Lockdowns in China clobbered the leading electric scooter maker, which also suffered overseas as shared scooter services put the brakes on new purchases

Key Takeaways:

  • Niu Technologies recorded its third consecutive quarter of revenue contraction in last year’s fourth quarter, but forecast a return to growth this year
  • The company was hit by an unusual confluence of factors, including lockdowns in China, soaring prices for its lithium batteries and a spending slowdown by shared scooter services


By Doug Young

A “perfect storm” of factors zapped Niu Technologies (NIU.US) in the fourth quarter, capping a year that China’s leading electric scooter maker would almost certainly rather forget.

The list of issues dogging Niu were led by some of China’s harshest-ever lockdowns and other Covid control measures in October and November, forcing the closures of many of the stores where the company’s scooters are sold. The problems already began earlier in the year when the price of batteries that power most of its products began to soar on soaring lithium prices.

But it doesn’t end there.

Equally tough Covid restrictions in last year’s second quarter hammered Niu in its hometown of Shanghai, which went under lockdown for the entire months of April and May. That caused Niu’s product development schedule to fall behind, since its main R&D center is located in the city. As a result, it had to delay the launch of several new models that are typically key drivers of new growth, missing the key peak launch season in late summer and early fall.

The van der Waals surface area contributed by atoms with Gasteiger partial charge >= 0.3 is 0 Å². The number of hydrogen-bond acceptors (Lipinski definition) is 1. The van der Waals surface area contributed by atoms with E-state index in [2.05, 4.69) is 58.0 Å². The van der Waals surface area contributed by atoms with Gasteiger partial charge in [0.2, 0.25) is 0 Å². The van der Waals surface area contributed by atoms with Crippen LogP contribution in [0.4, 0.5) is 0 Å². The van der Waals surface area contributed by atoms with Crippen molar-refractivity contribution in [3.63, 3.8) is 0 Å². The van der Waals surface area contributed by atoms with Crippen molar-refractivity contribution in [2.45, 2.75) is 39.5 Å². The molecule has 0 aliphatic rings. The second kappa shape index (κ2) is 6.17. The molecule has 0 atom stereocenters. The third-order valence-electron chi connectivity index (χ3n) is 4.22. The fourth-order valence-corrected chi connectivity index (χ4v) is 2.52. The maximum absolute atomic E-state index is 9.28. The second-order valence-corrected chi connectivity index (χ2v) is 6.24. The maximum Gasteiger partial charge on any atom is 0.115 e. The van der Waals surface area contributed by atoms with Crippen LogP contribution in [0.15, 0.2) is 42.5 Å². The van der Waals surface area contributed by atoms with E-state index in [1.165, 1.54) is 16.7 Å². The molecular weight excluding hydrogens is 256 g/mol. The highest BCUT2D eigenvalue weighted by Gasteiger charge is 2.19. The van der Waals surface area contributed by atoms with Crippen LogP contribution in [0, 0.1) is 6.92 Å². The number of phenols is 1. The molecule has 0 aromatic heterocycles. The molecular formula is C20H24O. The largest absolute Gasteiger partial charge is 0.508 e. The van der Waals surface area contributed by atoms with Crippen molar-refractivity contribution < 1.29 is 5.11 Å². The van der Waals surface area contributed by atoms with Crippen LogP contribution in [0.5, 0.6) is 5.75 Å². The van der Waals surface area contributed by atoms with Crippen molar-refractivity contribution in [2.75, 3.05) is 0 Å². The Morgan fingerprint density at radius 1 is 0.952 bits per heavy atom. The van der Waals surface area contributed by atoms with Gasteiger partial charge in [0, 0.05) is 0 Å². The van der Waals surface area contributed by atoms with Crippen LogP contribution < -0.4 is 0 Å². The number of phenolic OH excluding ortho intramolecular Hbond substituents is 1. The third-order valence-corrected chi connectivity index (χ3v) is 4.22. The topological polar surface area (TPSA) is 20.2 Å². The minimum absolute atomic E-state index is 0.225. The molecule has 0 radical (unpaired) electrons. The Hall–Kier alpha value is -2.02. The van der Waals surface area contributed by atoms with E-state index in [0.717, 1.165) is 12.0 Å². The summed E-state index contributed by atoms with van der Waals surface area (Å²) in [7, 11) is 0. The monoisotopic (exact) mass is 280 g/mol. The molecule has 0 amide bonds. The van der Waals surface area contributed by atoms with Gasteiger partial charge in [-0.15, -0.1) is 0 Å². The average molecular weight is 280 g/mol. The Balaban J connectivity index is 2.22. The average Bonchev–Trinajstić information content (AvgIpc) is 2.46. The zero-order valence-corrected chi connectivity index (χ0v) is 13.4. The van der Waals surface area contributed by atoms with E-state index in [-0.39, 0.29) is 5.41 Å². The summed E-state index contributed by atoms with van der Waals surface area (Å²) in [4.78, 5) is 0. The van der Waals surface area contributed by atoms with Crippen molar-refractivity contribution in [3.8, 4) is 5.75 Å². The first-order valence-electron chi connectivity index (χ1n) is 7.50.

But it still doesn’t end there.

Before all the troubles started piling up at home, international sales were one of Niu’s few bright spots as foreigners embraced the zero-carbon form of transport in Europe, the U.S. and Southeast Asia where the company is active. But those markets took a hit due to currency fluctuations that forced Niu to jack up its prices in Europe 22%, company officials said on its earnings call after the release of its latest results on Monday.

The international market also took a big blow from a major slowdown in the shared scooter market, which accounts for a big part of its sales outside China. Niu officials painted a dire picture in that regard, saying most shared scooter operators didn’t buy any new vehicles during the quarter, sharply undermining the company’s international sales.

The one silver lining to the clouds that were all over Niu’s latest report came in its outlook for 2023, with Niu saying it expects to return to growth after logging sales contractions over the last three quarters. The company said it expects to sell 1 million to 1.2 million e-scooters this year, which would be up 20% to 45% from the dismal year in 2022.

Analysts also see things improving for Niu this year, forecasting the company will return to profitability after it slipped into the red in the fourth quarter and posted a rare annual net loss for all of 2022.

“Although we still face uncertainties and pressures on recovery of consumer sentiment, we are confident that our domestic sales will return to the growth track in 2023 with the launches of new products in the coming months,” said CEO Li Yan in remarks accompanying the company’s latest earnings report.